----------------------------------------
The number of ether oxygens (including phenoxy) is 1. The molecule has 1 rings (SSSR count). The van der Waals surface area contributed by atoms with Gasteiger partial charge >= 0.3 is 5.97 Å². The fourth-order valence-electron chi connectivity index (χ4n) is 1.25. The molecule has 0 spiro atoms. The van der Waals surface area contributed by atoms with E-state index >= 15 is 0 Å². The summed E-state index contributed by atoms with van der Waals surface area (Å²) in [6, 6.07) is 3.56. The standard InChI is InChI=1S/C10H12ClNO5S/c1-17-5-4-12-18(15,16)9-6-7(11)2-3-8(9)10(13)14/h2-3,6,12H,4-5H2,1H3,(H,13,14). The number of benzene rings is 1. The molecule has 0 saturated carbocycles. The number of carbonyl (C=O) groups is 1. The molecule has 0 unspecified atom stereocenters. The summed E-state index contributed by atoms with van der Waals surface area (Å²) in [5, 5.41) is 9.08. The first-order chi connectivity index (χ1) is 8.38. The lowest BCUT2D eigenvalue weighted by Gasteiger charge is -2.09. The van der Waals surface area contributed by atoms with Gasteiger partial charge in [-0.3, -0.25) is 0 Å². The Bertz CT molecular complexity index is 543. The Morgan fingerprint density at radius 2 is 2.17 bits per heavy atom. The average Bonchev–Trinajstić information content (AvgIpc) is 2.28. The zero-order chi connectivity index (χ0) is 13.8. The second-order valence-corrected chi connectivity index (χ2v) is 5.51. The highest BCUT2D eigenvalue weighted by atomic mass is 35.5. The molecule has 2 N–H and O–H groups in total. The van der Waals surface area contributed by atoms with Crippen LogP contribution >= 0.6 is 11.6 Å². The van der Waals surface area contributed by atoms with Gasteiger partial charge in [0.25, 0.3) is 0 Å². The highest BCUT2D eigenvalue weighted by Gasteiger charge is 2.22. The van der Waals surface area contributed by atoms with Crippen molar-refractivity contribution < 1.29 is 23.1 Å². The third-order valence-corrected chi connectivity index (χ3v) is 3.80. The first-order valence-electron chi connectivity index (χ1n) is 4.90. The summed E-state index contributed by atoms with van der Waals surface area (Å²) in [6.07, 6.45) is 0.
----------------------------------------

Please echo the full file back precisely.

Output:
The number of ether oxygens (including phenoxy) is 1. The molecule has 1 rings (SSSR count). The van der Waals surface area contributed by atoms with Gasteiger partial charge >= 0.3 is 5.97 Å². The fourth-order valence-electron chi connectivity index (χ4n) is 1.25. The molecule has 0 spiro atoms. The van der Waals surface area contributed by atoms with E-state index >= 15 is 0 Å². The summed E-state index contributed by atoms with van der Waals surface area (Å²) in [6, 6.07) is 3.56. The standard InChI is InChI=1S/C10H12ClNO5S/c1-17-5-4-12-18(15,16)9-6-7(11)2-3-8(9)10(13)14/h2-3,6,12H,4-5H2,1H3,(H,13,14). The number of benzene rings is 1. The molecule has 0 saturated carbocycles. The number of carbonyl (C=O) groups is 1. The molecule has 0 unspecified atom stereocenters. The summed E-state index contributed by atoms with van der Waals surface area (Å²) in [5, 5.41) is 9.08. The first-order chi connectivity index (χ1) is 8.38. The lowest BCUT2D eigenvalue weighted by Gasteiger charge is -2.09. The van der Waals surface area contributed by atoms with Gasteiger partial charge in [-0.3, -0.25) is 0 Å². The Bertz CT molecular complexity index is 543. The Morgan fingerprint density at radius 2 is 2.17 bits per heavy atom. The average Bonchev–Trinajstić information content (AvgIpc) is 2.28. The zero-order chi connectivity index (χ0) is 13.8. The second-order valence-corrected chi connectivity index (χ2v) is 5.51. The highest BCUT2D eigenvalue weighted by atomic mass is 35.5. The molecule has 2 N–H and O–H groups in total. The van der Waals surface area contributed by atoms with Crippen LogP contribution >= 0.6 is 11.6 Å². The van der Waals surface area contributed by atoms with Gasteiger partial charge in [0.25, 0.3) is 0 Å². The highest BCUT2D eigenvalue weighted by Gasteiger charge is 2.22. The van der Waals surface area contributed by atoms with Crippen molar-refractivity contribution < 1.29 is 23.1 Å². The third-order valence-corrected chi connectivity index (χ3v) is 3.80. The first-order valence-electron chi connectivity index (χ1n) is 4.90. The summed E-state index contributed by atoms with van der Waals surface area (Å²) in [6.07, 6.45) is 0.